Two “fatal flaws” in the draft business plan for the proposed Drakensberg cableway have brought into question the commercial viability of the project.

A review of the plan by environmental groups vehemently opposed to the development said the cableway could not attract the projected 300 000 visitors needed each year to make it viable.

It also said that the “unrealistically high ticket price of R350” would make the R500 million, 7km cableway one of the most expensive in the world.

The plan was completed last year by Graham Muller Associates for the KwaZulu-Natal Department of Economic Development and Tourism, which is spearheading the project. It followed MEC Michael Mabuyakhulu’s announcement that the project was being resurrected as a “game-changing” tourism development.

Three environmental organisations, Wilderness Action Group, the African Conservation Trust and Vertical Endeavour, commissioned a review of the business plan as the first stage of public consultations began.

The AmaZizi community, who live closest to the proposed site in the northern Berg, are opposed to the idea and say they have not been properly consulted.

The environmental organisations say that the plan is not appropriate for the pristine wilderness area. They have been working for years with the community to finish a plan to create a community-run nature reserve for the AmaZizi’s ancestral area.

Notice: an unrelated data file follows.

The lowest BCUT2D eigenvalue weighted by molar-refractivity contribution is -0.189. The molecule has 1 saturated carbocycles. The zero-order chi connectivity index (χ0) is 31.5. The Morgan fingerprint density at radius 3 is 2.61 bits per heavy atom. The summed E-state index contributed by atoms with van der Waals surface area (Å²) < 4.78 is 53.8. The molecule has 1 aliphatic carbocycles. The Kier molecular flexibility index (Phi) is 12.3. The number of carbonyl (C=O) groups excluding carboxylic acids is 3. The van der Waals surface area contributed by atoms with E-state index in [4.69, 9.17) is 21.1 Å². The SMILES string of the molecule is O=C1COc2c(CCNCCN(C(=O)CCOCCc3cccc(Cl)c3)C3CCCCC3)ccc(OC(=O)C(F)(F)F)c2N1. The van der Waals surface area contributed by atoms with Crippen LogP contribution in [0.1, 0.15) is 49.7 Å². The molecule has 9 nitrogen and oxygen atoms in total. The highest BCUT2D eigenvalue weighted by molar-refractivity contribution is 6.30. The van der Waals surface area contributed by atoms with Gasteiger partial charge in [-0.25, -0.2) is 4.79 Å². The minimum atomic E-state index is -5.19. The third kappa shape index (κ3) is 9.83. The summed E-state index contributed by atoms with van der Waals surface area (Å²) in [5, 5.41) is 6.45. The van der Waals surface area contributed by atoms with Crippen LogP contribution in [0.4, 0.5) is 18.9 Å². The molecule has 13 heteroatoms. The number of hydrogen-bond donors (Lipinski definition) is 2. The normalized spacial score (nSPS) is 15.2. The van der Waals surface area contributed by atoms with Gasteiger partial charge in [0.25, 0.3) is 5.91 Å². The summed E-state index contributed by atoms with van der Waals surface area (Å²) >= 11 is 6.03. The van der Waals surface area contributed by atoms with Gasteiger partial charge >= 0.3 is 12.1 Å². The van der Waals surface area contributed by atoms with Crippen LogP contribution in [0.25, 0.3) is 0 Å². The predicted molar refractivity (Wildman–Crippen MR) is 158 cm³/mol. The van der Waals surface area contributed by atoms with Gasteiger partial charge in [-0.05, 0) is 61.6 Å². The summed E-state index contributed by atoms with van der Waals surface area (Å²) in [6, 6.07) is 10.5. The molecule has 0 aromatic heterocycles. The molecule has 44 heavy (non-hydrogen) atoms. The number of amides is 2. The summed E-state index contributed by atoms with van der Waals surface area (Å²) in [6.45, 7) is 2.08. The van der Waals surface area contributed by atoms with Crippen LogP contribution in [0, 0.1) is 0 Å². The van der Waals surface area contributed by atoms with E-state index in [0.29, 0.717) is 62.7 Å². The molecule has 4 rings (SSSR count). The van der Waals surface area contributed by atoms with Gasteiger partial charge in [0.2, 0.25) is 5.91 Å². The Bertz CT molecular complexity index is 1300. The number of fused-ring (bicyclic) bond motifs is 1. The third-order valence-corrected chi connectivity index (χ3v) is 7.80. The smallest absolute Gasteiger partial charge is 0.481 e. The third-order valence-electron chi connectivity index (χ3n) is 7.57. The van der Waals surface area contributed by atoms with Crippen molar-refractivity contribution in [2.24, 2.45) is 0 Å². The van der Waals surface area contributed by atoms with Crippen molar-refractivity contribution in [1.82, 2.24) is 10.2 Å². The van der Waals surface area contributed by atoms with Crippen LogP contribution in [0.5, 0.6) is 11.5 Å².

Sheila Berry, the deputy chairwoman of the Wilderness Action Group, said: “There is rising concern over the manner in which certain aspects of this project have been conducted, as well as the accuracy of some of the information presented.

“The projected 300 000 visitors annually to make it commercially viable is unrealistic, given the Drakensberg’s remote location… The proposed ticket prices of R350 for adults and R200 for children would make the cableway among the most expensive… the Table Mountain cableway charges R205 for adults and R105 for children, and significantly attracts 855 000 annual visitors,” she said.

Environmentalist Nora Choveaux said that most successful cableways were constructed close to urban environments.

An online petition against the cableway and supported by the AmaZizi, has been launched. This came after the community were unable to take part in the department’s public consultation meeting in November because of the death of their chief, Inkosi Miya.

Department spokesman Bheko Madlala said all views on the cableway proposal were welcome.

“We have made the draft business plan public precisely because we want all stakeholders to be able to air their views on the matter,” he said. “Critically, the business plan is a working document and has, manifestly, not been finalised.

“The public meeting in Busingatha on November 23 was advertised extensively in KZN and was attended by more than 10 000 people, who all gave the project an emphatic thumbs up.”